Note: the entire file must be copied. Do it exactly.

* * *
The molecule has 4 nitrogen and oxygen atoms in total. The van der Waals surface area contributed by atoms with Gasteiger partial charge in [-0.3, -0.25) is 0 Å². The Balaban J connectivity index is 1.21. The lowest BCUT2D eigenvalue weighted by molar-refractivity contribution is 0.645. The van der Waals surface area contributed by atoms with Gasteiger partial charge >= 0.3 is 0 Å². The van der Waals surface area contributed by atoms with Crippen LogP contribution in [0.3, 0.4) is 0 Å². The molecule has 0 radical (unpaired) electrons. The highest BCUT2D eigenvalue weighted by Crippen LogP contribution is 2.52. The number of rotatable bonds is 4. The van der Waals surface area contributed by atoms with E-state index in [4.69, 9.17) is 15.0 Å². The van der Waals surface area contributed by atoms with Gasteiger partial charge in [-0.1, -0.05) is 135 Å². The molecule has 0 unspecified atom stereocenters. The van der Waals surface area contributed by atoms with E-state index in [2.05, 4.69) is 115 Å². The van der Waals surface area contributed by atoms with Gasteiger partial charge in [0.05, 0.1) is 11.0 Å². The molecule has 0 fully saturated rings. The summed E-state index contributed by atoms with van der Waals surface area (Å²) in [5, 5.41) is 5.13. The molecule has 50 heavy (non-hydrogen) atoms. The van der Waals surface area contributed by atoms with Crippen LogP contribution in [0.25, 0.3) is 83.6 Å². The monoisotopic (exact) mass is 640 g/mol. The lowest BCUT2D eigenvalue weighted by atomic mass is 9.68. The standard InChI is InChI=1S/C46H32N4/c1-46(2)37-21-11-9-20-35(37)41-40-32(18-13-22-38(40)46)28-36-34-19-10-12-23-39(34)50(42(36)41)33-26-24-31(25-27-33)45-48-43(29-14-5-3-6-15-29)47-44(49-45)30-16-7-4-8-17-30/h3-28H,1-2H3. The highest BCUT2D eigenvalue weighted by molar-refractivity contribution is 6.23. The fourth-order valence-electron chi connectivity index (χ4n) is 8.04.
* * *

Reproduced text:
The molecule has 4 nitrogen and oxygen atoms in total. The van der Waals surface area contributed by atoms with Gasteiger partial charge in [-0.3, -0.25) is 0 Å². The Balaban J connectivity index is 1.21. The lowest BCUT2D eigenvalue weighted by molar-refractivity contribution is 0.645. The van der Waals surface area contributed by atoms with Gasteiger partial charge >= 0.3 is 0 Å². The van der Waals surface area contributed by atoms with Crippen LogP contribution in [0.3, 0.4) is 0 Å². The molecule has 0 radical (unpaired) electrons. The highest BCUT2D eigenvalue weighted by Crippen LogP contribution is 2.52. The number of rotatable bonds is 4. The van der Waals surface area contributed by atoms with E-state index in [4.69, 9.17) is 15.0 Å². The van der Waals surface area contributed by atoms with Gasteiger partial charge in [-0.1, -0.05) is 135 Å². The molecule has 0 unspecified atom stereocenters. The van der Waals surface area contributed by atoms with E-state index in [2.05, 4.69) is 115 Å². The van der Waals surface area contributed by atoms with Gasteiger partial charge in [0.05, 0.1) is 11.0 Å². The molecule has 0 fully saturated rings. The summed E-state index contributed by atoms with van der Waals surface area (Å²) in [5, 5.41) is 5.13. The molecule has 50 heavy (non-hydrogen) atoms. The van der Waals surface area contributed by atoms with Crippen LogP contribution in [0.25, 0.3) is 83.6 Å². The monoisotopic (exact) mass is 640 g/mol. The lowest BCUT2D eigenvalue weighted by atomic mass is 9.68. The standard InChI is InChI=1S/C46H32N4/c1-46(2)37-21-11-9-20-35(37)41-40-32(18-13-22-38(40)46)28-36-34-19-10-12-23-39(34)50(42(36)41)33-26-24-31(25-27-33)45-48-43(29-14-5-3-6-15-29)47-44(49-45)30-16-7-4-8-17-30/h3-28H,1-2H3. The highest BCUT2D eigenvalue weighted by molar-refractivity contribution is 6.23. The fourth-order valence-electron chi connectivity index (χ4n) is 8.04.